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Regulatory Pathfinder for Coastal Development in South Carolina

NWP General Condition #27: Pre-Construction Notification

In many actions authorized pursuant to Clean Water Act Section 404(e) and a particular Nationwide Permit (NWP) issued thereunder, a proposed activity cannot proceed without advance notification (referred to as "Pre-Construction Notification") to the U.S. Army Corps of Engineers (Corps). If you have questions with respect to such requirements after reading this page, please refer to the full text (as a pdf) of the General Conditions for Nationwide Permits online or contact the Charleston District of the Corps with your specific questions.


A prospective permittee must notify the District Engineer by submitting a Pre-Construction Notification (PCN) as early as possible. In South Carolina a PCN can be completed through a Joint Permit Application or through other means as discussed below.

  1. The District Engineer has 30 days to decide if the PCN is complete, and is authorized to request additional information to make the notification complete. If the permittee fails to provide such requested additional information the District Engineer will notify permittee that the PCN is incomplete and that the Corps' review process will not begin until all the information is received.
  2. If proceeding under an NWP that requires a PCN, someone wishing to undertake a particular activity may not begin work until:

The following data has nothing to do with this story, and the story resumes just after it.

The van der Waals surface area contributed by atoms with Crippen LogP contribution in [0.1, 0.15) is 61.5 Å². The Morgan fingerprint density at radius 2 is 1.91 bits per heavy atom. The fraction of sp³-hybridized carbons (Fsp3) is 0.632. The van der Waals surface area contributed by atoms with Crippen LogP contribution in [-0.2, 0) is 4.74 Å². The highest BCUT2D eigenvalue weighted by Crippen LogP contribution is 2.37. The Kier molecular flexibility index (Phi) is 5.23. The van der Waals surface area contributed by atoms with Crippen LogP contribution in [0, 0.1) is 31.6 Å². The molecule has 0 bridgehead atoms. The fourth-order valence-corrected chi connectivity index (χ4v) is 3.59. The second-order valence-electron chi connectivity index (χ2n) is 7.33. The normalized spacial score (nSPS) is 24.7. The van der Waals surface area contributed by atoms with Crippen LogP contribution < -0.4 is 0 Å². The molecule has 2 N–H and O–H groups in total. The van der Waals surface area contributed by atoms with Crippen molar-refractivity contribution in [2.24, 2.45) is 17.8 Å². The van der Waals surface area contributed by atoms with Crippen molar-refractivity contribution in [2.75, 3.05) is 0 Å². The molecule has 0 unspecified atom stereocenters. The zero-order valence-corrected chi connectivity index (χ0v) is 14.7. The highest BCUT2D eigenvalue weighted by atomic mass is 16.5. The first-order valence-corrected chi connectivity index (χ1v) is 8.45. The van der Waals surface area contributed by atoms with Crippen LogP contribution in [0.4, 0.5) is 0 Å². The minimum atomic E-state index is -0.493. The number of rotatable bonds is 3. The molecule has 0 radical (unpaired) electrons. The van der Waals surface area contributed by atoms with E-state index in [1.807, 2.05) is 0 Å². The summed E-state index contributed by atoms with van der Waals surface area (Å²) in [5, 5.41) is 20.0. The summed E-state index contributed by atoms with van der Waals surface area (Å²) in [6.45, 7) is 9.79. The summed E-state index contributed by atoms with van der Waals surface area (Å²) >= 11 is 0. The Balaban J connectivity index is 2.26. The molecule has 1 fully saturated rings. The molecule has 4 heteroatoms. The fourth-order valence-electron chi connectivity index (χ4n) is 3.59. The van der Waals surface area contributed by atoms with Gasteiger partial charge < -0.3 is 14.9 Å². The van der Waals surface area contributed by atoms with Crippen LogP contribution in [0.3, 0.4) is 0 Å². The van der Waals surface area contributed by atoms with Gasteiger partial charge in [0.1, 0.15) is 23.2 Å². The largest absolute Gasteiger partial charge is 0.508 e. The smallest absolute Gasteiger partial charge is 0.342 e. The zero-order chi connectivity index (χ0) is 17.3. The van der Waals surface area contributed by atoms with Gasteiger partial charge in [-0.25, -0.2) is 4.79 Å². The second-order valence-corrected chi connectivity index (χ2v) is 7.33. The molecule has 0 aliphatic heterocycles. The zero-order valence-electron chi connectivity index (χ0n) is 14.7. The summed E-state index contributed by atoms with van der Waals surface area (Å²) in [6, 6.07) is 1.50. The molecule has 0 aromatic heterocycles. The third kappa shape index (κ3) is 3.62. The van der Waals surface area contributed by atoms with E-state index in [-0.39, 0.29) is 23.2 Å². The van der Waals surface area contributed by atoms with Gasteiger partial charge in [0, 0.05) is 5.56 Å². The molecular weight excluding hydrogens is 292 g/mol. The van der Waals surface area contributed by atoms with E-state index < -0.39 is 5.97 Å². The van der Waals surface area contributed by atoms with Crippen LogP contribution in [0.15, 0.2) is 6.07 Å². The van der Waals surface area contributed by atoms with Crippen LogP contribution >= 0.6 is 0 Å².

1. written notification has been received from the District Engineer that the proposed activity is allowed under the NWP, with any special conditions imposed by the District Engineer; or
    2. written notification has been received from the District Engineer that an Individual Permit is necessary for the proposed activity; or
    3. 45 days have passed since the District Engineer received the complete PCN, and the District Engineer has issued no written notice.
  3. The right to proceed under any potentially applicable NWP can be subsequently modified, suspended or revoked in accordance with 33 CFR 330.5(d)(2).


Any PCN must be in writing and must include the following:

  1. Name, address and telephone numbers of the prospective permittee;
  2. Location of the proposed project; and,
  3. Brief description of the proposed project; its purpose; both direct and indirect adverse environmental effects; any other NWP(s), Regional General Permit(s), or Individual Permit(s) that will be used or have been used to authorize any part of the project. Sketches should be included when necessary to demonstrate compliance with the NWP;

Wetlands Delineations and Jurisdictional Determinations